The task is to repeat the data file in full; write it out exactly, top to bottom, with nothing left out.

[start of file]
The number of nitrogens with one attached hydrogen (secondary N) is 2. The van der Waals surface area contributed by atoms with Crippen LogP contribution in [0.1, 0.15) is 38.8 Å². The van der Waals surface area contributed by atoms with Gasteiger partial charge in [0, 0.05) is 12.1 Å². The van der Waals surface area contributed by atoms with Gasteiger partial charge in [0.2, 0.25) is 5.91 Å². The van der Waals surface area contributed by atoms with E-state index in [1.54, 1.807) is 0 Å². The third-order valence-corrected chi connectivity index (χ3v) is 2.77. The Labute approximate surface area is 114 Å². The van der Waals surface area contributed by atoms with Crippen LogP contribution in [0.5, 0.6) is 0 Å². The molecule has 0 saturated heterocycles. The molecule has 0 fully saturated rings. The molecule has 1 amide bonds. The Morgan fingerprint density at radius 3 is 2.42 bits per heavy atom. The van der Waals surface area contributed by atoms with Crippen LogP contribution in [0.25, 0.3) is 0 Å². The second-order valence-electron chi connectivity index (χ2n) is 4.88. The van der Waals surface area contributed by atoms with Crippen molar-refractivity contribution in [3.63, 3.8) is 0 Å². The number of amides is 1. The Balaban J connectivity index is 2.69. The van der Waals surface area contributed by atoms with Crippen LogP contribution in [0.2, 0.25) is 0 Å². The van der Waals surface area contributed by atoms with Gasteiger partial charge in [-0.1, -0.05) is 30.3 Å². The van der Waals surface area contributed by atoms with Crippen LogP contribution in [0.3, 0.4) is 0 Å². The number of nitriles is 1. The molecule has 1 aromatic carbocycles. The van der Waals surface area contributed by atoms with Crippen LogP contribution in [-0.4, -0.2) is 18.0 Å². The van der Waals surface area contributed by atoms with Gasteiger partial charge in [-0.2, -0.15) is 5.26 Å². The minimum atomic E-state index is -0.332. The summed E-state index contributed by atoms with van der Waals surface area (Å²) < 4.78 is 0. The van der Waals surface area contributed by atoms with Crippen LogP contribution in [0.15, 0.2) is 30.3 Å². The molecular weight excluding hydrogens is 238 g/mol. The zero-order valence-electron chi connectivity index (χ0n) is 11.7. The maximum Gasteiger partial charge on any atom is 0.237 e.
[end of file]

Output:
The number of nitrogens with one attached hydrogen (secondary N) is 2. The van der Waals surface area contributed by atoms with Crippen LogP contribution in [0.1, 0.15) is 38.8 Å². The van der Waals surface area contributed by atoms with Gasteiger partial charge in [0, 0.05) is 12.1 Å². The van der Waals surface area contributed by atoms with Gasteiger partial charge in [0.2, 0.25) is 5.91 Å². The van der Waals surface area contributed by atoms with E-state index in [1.54, 1.807) is 0 Å². The third-order valence-corrected chi connectivity index (χ3v) is 2.77. The Labute approximate surface area is 114 Å². The van der Waals surface area contributed by atoms with Crippen LogP contribution in [0.5, 0.6) is 0 Å². The molecule has 0 saturated heterocycles. The molecule has 0 fully saturated rings. The molecule has 1 amide bonds. The Morgan fingerprint density at radius 3 is 2.42 bits per heavy atom. The van der Waals surface area contributed by atoms with Crippen LogP contribution in [0.25, 0.3) is 0 Å². The second-order valence-electron chi connectivity index (χ2n) is 4.88. The van der Waals surface area contributed by atoms with Crippen molar-refractivity contribution in [3.63, 3.8) is 0 Å². The number of amides is 1. The Balaban J connectivity index is 2.69. The van der Waals surface area contributed by atoms with Crippen LogP contribution in [0.2, 0.25) is 0 Å². The van der Waals surface area contributed by atoms with Gasteiger partial charge in [-0.1, -0.05) is 30.3 Å². The van der Waals surface area contributed by atoms with Crippen LogP contribution in [0.3, 0.4) is 0 Å². The number of nitriles is 1. The molecule has 1 aromatic carbocycles. The van der Waals surface area contributed by atoms with Crippen LogP contribution in [-0.4, -0.2) is 18.0 Å². The van der Waals surface area contributed by atoms with Gasteiger partial charge in [-0.2, -0.15) is 5.26 Å². The minimum atomic E-state index is -0.332. The summed E-state index contributed by atoms with van der Waals surface area (Å²) < 4.78 is 0. The van der Waals surface area contributed by atoms with Crippen LogP contribution in [0.15, 0.2) is 30.3 Å². The molecular weight excluding hydrogens is 238 g/mol. The zero-order valence-electron chi connectivity index (χ0n) is 11.7. The maximum Gasteiger partial charge on any atom is 0.237 e.